Join us for this Zoom Webinar which will take place on Saturday, June 13th at 11 AM PST / 2PM EST / 7 PM UK time and will feature survivors of forced marriage and child marriage who will speak their personal stories of the heartbreaking circumstances that led up to their human rights abuse, how they dealt with it and how they rose past it. This is not a presentation you want to miss as there are amazing speakers lined up. There will be five speakers, and Jasvinder Sanghera will be the moderator. Here is more information on the speakers.
Jasvinder Sanghera CBE
Founder of Karma Nirvana, and Forced Marriage Survivor
She is a highly acclaimed international speaker and an expert advisor to the courts in matters of child, civil and criminal proceedings, is a chair of domestic homicide reviews and was instrumental in ensuring that all UK police forces are required to improve their understanding of honour based abuse and forced marriage by inspections conducted by Her Majesty’s Inspectorate of Constabulary.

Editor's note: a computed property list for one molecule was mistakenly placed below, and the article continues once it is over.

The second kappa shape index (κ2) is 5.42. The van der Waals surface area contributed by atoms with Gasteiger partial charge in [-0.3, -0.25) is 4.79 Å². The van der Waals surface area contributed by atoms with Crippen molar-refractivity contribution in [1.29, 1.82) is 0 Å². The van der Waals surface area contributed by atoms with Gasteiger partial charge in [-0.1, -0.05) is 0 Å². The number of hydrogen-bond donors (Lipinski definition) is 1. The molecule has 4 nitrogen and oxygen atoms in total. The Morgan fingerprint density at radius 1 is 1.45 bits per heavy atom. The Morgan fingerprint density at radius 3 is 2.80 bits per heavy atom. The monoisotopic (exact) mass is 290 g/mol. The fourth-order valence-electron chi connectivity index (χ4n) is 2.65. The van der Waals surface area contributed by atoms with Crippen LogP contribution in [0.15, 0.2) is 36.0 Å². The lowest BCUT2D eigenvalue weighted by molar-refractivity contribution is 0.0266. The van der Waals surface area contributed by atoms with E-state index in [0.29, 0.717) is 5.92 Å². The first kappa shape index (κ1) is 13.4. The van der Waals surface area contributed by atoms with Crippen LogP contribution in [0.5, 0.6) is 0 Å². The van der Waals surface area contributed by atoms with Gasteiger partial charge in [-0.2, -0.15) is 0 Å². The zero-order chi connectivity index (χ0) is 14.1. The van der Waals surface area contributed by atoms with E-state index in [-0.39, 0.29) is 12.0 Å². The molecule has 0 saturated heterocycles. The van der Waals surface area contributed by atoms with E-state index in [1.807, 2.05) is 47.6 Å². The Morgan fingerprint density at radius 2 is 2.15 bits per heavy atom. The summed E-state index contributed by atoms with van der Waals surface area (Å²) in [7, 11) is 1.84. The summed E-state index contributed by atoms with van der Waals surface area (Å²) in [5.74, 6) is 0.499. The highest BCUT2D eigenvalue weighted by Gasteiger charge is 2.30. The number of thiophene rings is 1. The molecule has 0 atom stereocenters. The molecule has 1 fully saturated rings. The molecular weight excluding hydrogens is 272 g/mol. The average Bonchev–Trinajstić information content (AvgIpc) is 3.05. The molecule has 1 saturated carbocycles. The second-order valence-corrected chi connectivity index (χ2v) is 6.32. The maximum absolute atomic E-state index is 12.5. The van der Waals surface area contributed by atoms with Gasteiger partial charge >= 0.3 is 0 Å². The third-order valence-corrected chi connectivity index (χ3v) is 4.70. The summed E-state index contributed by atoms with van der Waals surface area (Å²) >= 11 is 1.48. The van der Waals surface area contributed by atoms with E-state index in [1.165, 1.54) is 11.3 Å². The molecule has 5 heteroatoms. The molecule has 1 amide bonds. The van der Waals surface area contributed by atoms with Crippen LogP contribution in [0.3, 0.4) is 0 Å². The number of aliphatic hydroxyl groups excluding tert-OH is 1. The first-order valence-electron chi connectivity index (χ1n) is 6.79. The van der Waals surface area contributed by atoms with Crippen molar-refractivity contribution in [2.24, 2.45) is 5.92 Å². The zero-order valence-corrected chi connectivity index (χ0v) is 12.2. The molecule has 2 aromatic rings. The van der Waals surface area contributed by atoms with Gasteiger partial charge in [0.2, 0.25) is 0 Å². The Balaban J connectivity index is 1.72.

Her memoir ‘Shame’ was a Times Top 10 Bestseller and described in the House of Lords as a ‘political weapon’. Jasvinder is recognised as bringing the issue of forced marriage into the public domain and Prime Minister David Cameron stated that her work ‘turned my head on the issue of forced marriage’. Her work is recognised as being pivotal to the creation of a specific UK forced marriage criminal offence in 2014. Her successful claim of sexual harassment against a peer in the House of Lords was the first in its 479 year history and has already led to an increase in reporting and resulted in significant changes in the House of Lords policy and practice including greater debates and reforms, resulting in a House of Lords independent inquiry into sexual harassment and bullying.